AG can’t fully account for cost of nonprofit lawsuit
Attorney General Gary King’s office can’t say how much taxpayer money has been spent on litigation with two nonprofits even as King appeals a judge’s ruling against his attempt to force the nonprofits to register as political action committees.
That’s because attorneys who work in the AG’s office are on staff and don’t record billable hours, so there’s no accounting of how much time and, therefore, taxpayer money they’ve spent on the case.
The time lawyers spend working on the case “does not apply as our attorneys do not track their time and are not paid by case or billable hours,” Lyn Payne, the office’s records custodian, wrote in an e-mail. That came in response to a records request asking for an account of all costs the AG’s office has incurred in the course of the lawsuit.
But clearly taxpayer money goes to the salaries of the office’s employees who are working on the lawsuit.
Payne could identify two tangible costs – the $455 filing fee paid to the 10th Circuit Court of Appeals in Denver to appeal State District Judge Judith Herrera’s recent ruling against the AG’s office, and the $72,000 Herrera has ordered the state to pay the Center for Civic Policy (CCP) and SouthWest Organizing Project (SWOP) to reimburse the organizations for the attorney fees and other costs they have incurred in the course of trying to stop the AG and secretary of state from forcing them to register as PACs.
“Tens of thousands of dollars were wasted (on the litigation with the AG), while at the same time a deficit prompted talk of cutting education and health care for the most vulnerable New Mexicans. That’s a shame,” said Matt Brix, CCP’s chief operating officer. “To make matters worse, the final price tag for New Mexico taxpayers may never be known because Attorney General King’s office cannot account for how much staff time they poured into this frivolous pursuit.”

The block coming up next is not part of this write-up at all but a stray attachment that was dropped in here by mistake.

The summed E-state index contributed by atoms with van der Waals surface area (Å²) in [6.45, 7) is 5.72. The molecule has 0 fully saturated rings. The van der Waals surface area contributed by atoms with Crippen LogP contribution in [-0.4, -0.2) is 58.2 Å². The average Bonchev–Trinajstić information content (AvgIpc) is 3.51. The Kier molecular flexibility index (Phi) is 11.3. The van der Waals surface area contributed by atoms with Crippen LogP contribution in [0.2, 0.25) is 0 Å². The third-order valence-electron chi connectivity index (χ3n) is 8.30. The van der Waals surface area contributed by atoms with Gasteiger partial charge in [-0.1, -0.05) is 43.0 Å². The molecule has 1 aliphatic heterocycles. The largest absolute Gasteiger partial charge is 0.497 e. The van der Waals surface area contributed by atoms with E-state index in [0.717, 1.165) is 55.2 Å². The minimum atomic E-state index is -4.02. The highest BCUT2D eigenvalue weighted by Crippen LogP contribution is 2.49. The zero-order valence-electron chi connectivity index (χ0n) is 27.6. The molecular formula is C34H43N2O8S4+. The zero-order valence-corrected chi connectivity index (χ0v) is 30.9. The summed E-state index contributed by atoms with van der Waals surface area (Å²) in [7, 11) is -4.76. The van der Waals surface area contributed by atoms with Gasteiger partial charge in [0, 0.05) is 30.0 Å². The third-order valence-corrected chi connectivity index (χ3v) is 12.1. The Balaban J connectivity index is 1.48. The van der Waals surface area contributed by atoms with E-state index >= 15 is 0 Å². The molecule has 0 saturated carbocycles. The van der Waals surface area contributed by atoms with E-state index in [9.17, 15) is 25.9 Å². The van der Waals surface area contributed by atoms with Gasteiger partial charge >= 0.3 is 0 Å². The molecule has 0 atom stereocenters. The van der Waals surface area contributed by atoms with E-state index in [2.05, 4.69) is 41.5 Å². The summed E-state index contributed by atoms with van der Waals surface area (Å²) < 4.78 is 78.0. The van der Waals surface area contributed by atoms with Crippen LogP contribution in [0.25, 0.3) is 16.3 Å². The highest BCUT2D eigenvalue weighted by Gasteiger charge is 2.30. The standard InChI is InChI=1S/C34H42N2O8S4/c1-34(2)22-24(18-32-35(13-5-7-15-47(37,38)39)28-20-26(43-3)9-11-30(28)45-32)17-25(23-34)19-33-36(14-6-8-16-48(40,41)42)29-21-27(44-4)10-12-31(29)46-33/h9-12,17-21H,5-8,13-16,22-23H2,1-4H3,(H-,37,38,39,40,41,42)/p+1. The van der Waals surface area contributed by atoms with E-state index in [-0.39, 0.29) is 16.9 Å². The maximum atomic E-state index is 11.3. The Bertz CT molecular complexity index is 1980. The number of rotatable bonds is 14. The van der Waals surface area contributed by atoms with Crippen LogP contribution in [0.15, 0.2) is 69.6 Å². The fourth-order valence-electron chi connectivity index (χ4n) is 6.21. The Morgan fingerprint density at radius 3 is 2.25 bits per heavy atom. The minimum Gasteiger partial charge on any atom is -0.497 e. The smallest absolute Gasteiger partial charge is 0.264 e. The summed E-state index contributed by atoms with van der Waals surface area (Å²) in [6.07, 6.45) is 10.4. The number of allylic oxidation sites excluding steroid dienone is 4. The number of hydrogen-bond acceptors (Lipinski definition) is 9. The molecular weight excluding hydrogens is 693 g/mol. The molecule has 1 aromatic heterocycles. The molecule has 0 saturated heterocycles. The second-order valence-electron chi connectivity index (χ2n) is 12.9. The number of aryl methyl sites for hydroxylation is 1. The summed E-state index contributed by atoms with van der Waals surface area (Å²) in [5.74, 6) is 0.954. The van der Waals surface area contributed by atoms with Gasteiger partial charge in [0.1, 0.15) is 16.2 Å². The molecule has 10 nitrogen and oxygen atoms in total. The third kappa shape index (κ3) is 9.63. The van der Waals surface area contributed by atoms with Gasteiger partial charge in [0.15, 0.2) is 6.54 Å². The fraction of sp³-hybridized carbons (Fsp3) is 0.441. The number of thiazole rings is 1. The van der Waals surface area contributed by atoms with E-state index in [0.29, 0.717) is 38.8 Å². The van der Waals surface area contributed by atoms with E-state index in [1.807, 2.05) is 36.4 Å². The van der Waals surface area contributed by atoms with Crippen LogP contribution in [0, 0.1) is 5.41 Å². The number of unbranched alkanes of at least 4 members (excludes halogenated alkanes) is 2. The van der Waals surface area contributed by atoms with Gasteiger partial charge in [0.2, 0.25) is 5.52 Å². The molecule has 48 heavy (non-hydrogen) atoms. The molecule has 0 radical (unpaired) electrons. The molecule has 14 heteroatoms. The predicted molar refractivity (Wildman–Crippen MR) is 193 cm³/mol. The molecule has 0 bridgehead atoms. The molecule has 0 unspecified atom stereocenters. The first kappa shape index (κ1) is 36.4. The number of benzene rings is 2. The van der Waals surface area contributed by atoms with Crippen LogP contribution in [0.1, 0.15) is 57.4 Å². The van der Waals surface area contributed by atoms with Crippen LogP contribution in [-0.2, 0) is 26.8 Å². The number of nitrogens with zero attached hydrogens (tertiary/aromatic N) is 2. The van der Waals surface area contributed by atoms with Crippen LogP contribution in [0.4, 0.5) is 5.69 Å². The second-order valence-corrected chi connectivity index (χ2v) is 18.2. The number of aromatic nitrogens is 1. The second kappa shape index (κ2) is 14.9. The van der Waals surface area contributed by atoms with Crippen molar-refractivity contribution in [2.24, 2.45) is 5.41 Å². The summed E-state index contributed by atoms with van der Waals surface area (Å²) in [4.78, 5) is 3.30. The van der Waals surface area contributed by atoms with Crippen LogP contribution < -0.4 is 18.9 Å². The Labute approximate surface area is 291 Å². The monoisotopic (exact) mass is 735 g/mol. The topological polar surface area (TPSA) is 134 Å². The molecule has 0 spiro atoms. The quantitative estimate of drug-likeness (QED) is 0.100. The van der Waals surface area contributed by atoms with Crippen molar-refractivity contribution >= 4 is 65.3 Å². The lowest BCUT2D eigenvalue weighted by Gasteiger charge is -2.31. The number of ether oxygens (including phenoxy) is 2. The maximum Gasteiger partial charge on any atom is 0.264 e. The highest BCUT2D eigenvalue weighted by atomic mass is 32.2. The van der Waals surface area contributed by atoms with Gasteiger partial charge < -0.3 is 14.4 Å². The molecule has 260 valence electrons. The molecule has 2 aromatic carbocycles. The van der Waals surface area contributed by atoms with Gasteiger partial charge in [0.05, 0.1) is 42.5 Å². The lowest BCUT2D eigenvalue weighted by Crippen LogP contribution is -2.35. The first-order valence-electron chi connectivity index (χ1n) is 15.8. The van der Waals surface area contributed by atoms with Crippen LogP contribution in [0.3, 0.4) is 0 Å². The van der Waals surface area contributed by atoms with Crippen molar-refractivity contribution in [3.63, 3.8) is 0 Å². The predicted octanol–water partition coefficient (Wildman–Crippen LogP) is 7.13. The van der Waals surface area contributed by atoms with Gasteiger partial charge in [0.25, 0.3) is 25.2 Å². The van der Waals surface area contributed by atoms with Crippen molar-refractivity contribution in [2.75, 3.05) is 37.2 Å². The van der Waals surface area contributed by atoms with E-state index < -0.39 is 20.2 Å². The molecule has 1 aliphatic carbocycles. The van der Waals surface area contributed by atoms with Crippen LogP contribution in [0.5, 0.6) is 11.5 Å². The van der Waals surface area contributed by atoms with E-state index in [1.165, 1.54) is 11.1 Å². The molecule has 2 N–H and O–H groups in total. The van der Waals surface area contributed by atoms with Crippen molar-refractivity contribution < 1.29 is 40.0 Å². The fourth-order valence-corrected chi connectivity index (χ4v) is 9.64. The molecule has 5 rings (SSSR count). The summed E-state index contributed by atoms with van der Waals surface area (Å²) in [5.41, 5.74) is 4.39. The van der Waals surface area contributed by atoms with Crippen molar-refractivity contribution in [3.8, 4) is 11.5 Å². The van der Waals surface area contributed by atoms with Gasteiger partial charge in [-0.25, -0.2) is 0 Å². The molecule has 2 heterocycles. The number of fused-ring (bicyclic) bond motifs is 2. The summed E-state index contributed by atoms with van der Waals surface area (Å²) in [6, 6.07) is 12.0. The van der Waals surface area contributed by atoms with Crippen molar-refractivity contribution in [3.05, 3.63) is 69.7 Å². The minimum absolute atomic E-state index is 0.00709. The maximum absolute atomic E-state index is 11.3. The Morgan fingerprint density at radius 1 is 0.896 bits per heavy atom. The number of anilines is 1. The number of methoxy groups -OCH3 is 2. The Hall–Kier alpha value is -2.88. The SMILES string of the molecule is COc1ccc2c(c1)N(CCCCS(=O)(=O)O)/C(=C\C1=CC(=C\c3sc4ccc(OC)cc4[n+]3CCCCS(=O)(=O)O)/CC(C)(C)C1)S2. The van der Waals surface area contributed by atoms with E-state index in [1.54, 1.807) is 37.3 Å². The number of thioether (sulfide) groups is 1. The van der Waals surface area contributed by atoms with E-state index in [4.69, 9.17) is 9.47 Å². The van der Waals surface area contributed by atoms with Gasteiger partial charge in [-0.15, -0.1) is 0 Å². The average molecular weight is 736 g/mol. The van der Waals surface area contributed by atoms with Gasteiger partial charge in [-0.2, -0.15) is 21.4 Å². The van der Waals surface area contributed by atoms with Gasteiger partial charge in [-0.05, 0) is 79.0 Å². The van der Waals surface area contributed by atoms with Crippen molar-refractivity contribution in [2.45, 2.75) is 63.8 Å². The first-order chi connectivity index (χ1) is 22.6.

The nonprofits have contended from the start of their battle with King and Secretary of State Mary Herrera that the attempt to force them to register as PACs was unconstitutional. In early August, Judge Herrera issued a 30-page decision stating that mailers like this one sent out by SWOP and New Mexico Youth Organized (NMYO) — which is a project of CCP – two to three months before last year’s June primary don’t meet the narrow definition in federal law of political activity and thus can’t be regulated as such.
King has said the mailers cross the line between issue advocacy and political campaigning as defined by the state’s Campaign Reporting Act, alleging that they were designed to help progressive legislative candidates win elections.
In addition to contending that the mailers were about an upcoming special session of the Legislature, not an election, the nonprofits have said all along that federal law trumps state law.
The nonprofits assert – and Judge Herrera agrees – that the attempt to force them to register as PACs violates their First Amendment right to free speech. PACs have to publicly disclose information about donations, while nonprofits do not.
King has said the case has nothing to do with the First Amendment, because his office is “not trying to control the content of political ads.” He says it’s about “voters having the right to know who is paying for political advertising.”
Appeal already filed
King’s office has already filed its appeal with the 10th Circuit Court in Denver, spokesman Phil Sisneros said. He doesn’t expect a decision from the court until sometime next year.
The AG’s office plans to pay the $72,000 that Judge Herrera ordered, Sisneros said, knowing that if the AG prevails in the lawsuit that money will be paid back.
“Our issue in this case is on the merits, and if we win, the attorneys’ fees will come back to the state,” he said.
In a recent news release that came after Judge Herrera ordered the state to pay the nonprofits’ litigation costs, the nonprofits complained that the AG is appealing the case “despite the decisive victory in district court and despite the clearly settled law in this area.”
“It is upsetting that state money is being spent on frivolous pursuits like this when a deficit is prompting discussion of cutting education and health care for children,” SWOP communications director George Lujan said in the news release.
By way of disclosure, I also write for the New Mexico Independent, which is owned by the Center for Independent Media in Washington. When the group was starting up its New Mexico news site last year, CCP helped it locate funding sources. In addition, one of my colleagues at NMI, Marjorie Childress, works for SWOP. Neither organization has tried to use those facts to influence anything I have written.
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